Lebanon News

Patriot publishers push secularism and peace

L'Echo Du Cedre's homepage.

BEIRUT: When Erik Chiniara founded the analytical news website L’Echo du Cèdre (The Cedar's Echo), he hoped other young Lebanese abroad would rally to his message of secularism, modernity and peace.

“All we want is to get the message out there,” Chiniara told the Daily Star. “We are working for the Lebanon we dream of; one nation above sectarian tensions.”

The website is updated monthly in English and French, covering economic, social, cultural and political subjects of importance to Lebanon.

“We don’t want to be typical newspaper,” said Chiniara. “We take one subject and develop a profound and analytical article about it rather than simply reporting the news.”

Launched in 2012, the site’s editorial team is comprised of four young Lebanese writers living in Europe and North America. In addition to Chiniara, the team includes Cyril Ghanem, an undergraduate at ESSEC in Paris; Nour Chehabeddine, who studies international relations at the University of Toronto; and the site’s newest addition, Beatrice Shedid.

“L’Echo du Cèdre targets those students living overseas who are proud of their ancestry and who are willing to contribute time and effort to build a new and modern state,” said Chiniara, who studies at the Paris Institute for Political Science.

He said the site’s writers share a passion for secularism, democracy and economic liberty.

“These are the values we want to spread, because we believe they push the country toward progress and ensure the well being of its people,” Chiniara said.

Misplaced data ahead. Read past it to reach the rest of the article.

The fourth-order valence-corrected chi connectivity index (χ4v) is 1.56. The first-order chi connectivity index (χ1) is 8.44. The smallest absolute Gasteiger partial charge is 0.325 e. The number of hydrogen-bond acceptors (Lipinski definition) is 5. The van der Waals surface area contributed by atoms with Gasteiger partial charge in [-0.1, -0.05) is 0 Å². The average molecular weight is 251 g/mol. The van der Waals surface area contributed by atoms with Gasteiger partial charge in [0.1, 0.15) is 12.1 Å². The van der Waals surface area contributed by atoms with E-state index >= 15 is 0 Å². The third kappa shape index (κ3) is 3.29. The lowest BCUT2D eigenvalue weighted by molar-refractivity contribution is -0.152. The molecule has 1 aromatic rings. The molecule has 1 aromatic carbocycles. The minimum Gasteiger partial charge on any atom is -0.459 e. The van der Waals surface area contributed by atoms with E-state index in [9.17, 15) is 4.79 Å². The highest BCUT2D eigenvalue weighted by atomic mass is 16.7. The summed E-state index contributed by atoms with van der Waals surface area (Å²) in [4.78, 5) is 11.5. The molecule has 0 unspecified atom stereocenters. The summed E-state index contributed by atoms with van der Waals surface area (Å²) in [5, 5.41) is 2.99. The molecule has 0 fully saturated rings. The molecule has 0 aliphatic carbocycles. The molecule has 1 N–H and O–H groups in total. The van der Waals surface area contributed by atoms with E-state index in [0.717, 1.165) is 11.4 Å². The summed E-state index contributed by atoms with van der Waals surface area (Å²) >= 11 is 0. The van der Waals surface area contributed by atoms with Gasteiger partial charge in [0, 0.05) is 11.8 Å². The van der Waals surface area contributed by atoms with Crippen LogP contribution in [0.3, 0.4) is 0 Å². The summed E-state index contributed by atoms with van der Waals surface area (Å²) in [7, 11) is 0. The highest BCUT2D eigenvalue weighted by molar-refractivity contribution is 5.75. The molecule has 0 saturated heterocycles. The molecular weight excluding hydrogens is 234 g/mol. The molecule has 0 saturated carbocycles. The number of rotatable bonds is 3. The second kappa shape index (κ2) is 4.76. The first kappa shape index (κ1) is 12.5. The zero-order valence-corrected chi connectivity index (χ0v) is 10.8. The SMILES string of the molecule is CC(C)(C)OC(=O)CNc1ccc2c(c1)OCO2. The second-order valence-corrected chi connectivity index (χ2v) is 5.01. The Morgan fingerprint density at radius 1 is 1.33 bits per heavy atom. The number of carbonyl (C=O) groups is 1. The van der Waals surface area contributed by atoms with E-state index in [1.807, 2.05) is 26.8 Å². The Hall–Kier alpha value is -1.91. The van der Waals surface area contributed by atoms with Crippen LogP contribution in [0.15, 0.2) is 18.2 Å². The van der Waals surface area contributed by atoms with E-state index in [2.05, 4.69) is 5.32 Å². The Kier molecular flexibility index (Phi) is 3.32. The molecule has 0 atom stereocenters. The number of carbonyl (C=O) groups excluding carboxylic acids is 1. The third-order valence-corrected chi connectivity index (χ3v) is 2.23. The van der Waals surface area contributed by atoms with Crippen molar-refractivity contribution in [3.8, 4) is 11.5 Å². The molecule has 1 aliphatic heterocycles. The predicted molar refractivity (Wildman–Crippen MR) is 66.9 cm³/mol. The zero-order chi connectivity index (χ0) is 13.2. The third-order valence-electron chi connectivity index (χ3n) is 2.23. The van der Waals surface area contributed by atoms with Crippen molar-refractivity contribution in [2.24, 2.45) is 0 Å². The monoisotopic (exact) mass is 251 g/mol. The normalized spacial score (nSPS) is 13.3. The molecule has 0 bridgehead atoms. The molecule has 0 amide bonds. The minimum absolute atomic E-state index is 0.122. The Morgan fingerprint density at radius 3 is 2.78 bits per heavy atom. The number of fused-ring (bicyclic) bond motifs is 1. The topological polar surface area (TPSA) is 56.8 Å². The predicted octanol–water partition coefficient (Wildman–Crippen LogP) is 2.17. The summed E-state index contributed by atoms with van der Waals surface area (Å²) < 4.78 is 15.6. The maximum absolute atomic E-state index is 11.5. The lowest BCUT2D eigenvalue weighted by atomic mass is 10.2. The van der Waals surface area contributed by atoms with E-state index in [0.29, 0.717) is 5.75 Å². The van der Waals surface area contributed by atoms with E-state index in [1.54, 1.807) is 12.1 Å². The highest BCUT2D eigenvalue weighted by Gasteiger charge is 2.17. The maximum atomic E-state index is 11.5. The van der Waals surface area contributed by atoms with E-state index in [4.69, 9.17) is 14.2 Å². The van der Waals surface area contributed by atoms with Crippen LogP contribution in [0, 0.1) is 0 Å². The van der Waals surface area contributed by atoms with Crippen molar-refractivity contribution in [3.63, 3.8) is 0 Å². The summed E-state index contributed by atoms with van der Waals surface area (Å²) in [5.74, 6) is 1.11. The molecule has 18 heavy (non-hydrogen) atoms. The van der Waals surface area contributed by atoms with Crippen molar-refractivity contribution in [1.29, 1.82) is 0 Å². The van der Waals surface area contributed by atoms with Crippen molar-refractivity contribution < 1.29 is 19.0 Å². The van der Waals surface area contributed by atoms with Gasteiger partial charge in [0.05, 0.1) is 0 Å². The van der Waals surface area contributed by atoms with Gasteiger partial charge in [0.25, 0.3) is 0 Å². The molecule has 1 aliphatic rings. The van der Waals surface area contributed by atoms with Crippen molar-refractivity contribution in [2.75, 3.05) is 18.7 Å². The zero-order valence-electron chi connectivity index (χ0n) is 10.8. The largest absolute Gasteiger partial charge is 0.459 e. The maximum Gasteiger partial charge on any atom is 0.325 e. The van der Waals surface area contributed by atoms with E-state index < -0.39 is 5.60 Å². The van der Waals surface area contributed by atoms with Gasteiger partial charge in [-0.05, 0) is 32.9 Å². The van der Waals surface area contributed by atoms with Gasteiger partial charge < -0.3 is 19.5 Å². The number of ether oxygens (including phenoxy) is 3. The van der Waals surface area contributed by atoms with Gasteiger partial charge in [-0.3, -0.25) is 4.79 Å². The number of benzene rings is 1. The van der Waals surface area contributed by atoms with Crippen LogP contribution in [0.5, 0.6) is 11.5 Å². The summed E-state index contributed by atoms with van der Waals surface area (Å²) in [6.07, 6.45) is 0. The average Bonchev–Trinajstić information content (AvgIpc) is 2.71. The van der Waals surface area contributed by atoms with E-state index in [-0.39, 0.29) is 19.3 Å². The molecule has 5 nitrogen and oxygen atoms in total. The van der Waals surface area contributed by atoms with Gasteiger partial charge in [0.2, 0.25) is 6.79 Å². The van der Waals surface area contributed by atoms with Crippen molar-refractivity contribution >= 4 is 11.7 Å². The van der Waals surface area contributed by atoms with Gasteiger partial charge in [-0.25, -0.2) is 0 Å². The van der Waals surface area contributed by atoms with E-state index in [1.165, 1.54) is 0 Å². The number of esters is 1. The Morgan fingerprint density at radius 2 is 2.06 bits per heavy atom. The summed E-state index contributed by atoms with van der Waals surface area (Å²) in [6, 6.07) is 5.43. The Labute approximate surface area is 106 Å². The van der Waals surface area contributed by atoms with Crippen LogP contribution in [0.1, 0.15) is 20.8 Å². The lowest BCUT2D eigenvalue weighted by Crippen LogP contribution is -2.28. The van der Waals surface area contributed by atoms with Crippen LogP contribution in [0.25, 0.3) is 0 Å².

He explained that in addition to having “progressive values,” the newspaper also advocates an optimistic view of Lebanon.

“We see Lebanon as a country full of great potential,” he said.

Chiniara considers himself a patriot whose “cause is Lebanon,” adding that he believes the country has a special role to play in the region building bridges between different cultures and religious groups. He dreams of the emergence of a unified Arab world that functions economically like the European Union.

“When I think about the regional conflicts, it reminds me of the old rivalries between European countries,” he said, suggesting that a peaceful settlement between Arab countries and Israel is possible and desirable.

In fact, he recently wrote a piece advocating for the establishment of a single bi-national state where Israelis and Palestinians enjoy equal rights as citizens.

Chiniara said his proposal, which is not unique but far from popular, is founded in his liberal, pacifist values.

“We aspire towards a Lebanon that lives in peace with its neighbors -- all its neighbors,” he said. “Without peace, neither the country nor the region will be able to achieve progress.”

The site works in cooperation with institutions including the Lebanese Diaspora Overseas, the Lebanese Emigration Research Center, the World Lebanese Cultural Union and UNESCO, but remains financially dependent on its core team, who volunteer their time and resources.

Chiniara said he was hesitant to seek outside support that might compromise the site’s integrity.

“We want to be free and independent,” he said. “If we can have funding from particular institutions that support our organization without affecting our writing, this would be excellent.”





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